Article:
The Marriage Plot by Jeffrey Eugenides

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It's the 1980s, and 19th century literature major Madeline Hanna is torn between two very different men: Leonard Bankhead, a charismatic loner, and Mitchell Grammaticus, an old friend who is convinced that Madeline is his destined mate. Over the course of a year, as the triangle graduates college and moves into the real world, Madeline and Leonard move to Cape Cod and Mitchell travels the world in an attempt to forget Madeline, one question arises: are the great love stories of the 19th century dead?

The Secret Life of Bees by Sue Monk Kidd

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It's 1964 Lily Owens' life has been shaped around the blurry memory of the day her mother was killed, and when her surrogate mother insults the three biggest racists in town, they decide to flee town and escape to Tiburon, South Carolina. Taken in by a trio of African-American sisters who specialize in beekeeping, Lily is introduced to their world and slowly uncovers the secret about her mother's past.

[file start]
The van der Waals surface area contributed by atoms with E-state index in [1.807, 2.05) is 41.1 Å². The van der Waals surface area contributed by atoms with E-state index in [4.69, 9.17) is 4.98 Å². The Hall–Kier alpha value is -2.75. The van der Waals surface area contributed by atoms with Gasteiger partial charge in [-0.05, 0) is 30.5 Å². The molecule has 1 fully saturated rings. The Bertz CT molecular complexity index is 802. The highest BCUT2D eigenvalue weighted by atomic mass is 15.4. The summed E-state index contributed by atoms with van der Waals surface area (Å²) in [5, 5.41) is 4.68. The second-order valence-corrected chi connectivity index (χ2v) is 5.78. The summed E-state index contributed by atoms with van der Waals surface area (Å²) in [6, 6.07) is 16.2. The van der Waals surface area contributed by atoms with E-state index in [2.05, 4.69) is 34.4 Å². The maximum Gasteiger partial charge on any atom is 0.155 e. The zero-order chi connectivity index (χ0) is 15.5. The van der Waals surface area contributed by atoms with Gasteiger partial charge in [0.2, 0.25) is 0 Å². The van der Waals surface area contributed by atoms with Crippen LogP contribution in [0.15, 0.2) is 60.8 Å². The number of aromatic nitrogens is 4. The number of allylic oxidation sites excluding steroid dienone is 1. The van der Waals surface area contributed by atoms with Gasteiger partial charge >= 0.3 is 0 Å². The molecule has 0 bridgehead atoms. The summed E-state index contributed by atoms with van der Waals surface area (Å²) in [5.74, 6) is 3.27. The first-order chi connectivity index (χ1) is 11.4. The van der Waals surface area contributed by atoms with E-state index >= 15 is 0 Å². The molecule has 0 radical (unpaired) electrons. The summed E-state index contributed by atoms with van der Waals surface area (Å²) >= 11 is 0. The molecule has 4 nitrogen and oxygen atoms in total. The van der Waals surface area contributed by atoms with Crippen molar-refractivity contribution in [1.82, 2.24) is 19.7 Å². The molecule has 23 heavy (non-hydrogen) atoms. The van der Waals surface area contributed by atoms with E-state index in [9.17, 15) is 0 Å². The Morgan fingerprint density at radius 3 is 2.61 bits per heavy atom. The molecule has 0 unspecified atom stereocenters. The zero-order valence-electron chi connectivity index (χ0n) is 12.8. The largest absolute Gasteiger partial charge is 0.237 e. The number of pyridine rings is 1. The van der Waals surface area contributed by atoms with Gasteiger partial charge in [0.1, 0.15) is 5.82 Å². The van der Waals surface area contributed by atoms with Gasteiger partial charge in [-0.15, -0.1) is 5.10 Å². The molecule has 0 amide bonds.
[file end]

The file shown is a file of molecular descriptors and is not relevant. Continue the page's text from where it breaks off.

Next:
We Were Liars by E. Lockhart

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Cadence Sinclair is 17, nearly 18, and she's recovering from an accident that occurred during the summer of her 15th year, leaving her with crippling migraines and very little memory of the incident itself. Used to spending her summers on Beechwood Island with her fellow "Liars," consisting of her two cousins and Gat, the great love of her life. Disconnected from the Liars as she recovers in Vermont, Cadence returns to Beechwood for one final summer in an attempt to learn what happened during "Summer Fifteen" once and for all.

The Light Between Oceans by M.L. Stedman